Social Security Untangled
First of all, for all of you who may have envisioned something like a Christmas club account (only a Boomer would remember those) with your name on it somewhere deep within the Treasury Department, that's not how it works. Or at the very least, if there ever was such an account, all your deposits have been withdrawn to pay the Greatest Generation its well-deserved benefits - and now it's the Gen X, Gen Y and Millennials who are carrying most of the funding burden.
If you're already 62, you've likely experienced all the bewildering choices about when to start calling in your Social Security IOUs - and unless there was a pressing need for the funds at that age, I hope you were able to hold your fire. The reason is that your benefits could continue to increase pretty dramatically right up to 70. Even if you could wait until "full retirement age" at 66 (that's what it is for most of us), your monthly check could be 25% greater than at 62; and if you could hold out until 70, your checks would grow a whopping 8% a year after 66. There aren't many other investments these days able to show that kind of guaranteed rate of return. Even if you started early, though, you may be able to salvage the situation by repaying those benefits and kick-starting the accrual process.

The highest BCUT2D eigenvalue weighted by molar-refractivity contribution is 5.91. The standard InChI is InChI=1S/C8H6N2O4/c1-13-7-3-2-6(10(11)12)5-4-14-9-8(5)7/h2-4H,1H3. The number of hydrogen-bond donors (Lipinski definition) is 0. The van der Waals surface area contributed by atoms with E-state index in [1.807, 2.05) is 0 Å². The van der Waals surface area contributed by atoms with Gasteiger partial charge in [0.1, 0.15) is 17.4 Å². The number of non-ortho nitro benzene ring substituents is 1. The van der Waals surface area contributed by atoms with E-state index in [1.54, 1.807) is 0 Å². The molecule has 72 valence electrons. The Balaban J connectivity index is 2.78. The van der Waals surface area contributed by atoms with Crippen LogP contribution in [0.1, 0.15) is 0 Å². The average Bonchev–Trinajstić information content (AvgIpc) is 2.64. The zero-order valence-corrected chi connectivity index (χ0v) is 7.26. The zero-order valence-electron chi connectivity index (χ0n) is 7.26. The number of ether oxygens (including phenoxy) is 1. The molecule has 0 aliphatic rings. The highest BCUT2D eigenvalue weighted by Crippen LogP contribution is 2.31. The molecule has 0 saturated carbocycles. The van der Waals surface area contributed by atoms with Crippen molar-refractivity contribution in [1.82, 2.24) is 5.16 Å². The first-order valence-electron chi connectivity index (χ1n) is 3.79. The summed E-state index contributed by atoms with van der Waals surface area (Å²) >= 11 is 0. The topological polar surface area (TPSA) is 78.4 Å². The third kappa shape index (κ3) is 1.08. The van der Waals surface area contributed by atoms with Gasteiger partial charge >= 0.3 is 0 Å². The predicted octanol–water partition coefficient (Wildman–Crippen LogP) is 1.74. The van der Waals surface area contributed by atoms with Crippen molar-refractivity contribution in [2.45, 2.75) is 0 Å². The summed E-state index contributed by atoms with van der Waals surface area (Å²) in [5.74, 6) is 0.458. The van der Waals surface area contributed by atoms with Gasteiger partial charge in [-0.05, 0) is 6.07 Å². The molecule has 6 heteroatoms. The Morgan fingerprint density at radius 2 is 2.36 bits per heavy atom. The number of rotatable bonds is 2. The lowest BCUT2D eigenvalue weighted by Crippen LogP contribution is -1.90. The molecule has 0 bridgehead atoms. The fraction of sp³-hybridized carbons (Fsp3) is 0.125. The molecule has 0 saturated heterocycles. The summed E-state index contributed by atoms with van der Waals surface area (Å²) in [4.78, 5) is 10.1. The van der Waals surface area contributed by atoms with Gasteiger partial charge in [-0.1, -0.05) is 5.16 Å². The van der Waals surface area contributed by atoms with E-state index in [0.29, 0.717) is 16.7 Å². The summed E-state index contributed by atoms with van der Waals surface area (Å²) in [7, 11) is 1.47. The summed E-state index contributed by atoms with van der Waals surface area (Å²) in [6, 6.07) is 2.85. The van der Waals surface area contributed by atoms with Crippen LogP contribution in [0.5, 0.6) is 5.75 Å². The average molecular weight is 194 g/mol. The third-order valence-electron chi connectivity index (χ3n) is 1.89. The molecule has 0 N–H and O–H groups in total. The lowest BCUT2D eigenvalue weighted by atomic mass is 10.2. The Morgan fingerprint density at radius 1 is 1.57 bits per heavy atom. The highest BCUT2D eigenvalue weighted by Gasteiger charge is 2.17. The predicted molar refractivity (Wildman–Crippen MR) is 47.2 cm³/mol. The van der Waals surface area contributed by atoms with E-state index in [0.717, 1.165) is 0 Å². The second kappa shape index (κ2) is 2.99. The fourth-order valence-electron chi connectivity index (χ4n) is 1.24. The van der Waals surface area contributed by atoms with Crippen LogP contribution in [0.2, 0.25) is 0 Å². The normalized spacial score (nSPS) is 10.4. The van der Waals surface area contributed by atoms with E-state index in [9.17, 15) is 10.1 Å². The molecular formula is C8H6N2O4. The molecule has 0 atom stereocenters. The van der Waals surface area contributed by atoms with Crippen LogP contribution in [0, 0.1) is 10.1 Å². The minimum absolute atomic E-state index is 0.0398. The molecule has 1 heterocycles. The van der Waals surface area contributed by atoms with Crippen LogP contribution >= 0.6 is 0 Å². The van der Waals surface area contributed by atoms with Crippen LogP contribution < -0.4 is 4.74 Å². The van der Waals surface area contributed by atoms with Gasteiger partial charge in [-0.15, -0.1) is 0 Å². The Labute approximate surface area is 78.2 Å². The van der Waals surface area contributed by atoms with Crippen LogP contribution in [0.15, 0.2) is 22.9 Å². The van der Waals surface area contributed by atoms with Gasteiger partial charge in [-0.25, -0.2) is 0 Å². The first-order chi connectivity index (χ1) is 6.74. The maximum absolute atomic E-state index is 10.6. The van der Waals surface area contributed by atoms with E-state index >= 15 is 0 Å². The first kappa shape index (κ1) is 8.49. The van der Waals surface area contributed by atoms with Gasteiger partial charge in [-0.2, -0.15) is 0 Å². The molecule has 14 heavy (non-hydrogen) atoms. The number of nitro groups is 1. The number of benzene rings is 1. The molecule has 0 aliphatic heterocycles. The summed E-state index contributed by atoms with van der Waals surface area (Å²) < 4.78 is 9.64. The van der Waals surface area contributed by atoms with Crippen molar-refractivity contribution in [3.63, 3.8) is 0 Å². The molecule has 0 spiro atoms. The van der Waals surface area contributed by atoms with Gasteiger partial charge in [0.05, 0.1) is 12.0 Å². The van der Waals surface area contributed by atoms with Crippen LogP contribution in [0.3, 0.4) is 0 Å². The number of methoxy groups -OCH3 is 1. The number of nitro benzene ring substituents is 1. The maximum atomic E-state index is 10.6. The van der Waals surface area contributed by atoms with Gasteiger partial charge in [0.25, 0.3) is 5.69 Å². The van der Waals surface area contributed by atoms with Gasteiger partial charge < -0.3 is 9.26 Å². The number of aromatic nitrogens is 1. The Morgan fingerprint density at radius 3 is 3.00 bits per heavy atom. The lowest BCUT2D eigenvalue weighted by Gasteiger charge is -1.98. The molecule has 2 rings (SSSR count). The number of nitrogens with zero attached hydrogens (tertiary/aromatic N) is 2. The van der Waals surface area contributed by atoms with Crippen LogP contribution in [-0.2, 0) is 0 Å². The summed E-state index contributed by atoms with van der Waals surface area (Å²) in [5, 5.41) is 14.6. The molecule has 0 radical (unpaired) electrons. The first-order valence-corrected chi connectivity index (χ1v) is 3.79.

There are so many other wrinkles and potential goodies in the system that it's hard to cover more than a couple here. Take this one: If your spouse's own benefit is meager because of a poor earnings record over the years, he or she may be able to claim 50% of your benefit instead. Or this one: Even if you remarry after the death of a spouse, you may still be able to claim a benefit based on the former spouse's earnings record. Now let's say you're single due to divorce: If you were married for at least 10 years, you may still qualify for a benefit based on the former spouse's record, and if the ex dies first, you may be able to claim a survivor's benefit that's the same as what the decedent was receiving - and the same goes even if you've remarried after age 60. You may also be able to put a couple of these options together for yourself: If you're still working and don't want to claim your own benefit now, your spouse may be able to take his or her benefit, so you can claim a spousal benefit - and keep accruing benefits on your own record of earnings. OK, let's flip it: If you're still working past full retirement age (again, that's probably 66), you can apply for your own benefits, but then immediately suspend them, and your spouse can claim a benefit on your record - even so, you can continue to accrue benefits on your own earnings until 70.
And these are just the low-hanging fruit, albeit with many restrictions and limitations necessarily glossed over here. The best way to really understand and evaluate your options is to make an appointment with the Social Security office nearest you and to go in for a thorough consult. You can do a lot online these days, but there's no substitute for a face-to-face conversation on issues as complicated as these. You can reach the Keene office at 877-405-3651; the Manchester office at 866-814-5408; the Nashua office at 877-444-0134; and the Concord office at 888-397-9798.
Posted 06/19/2015 Misc.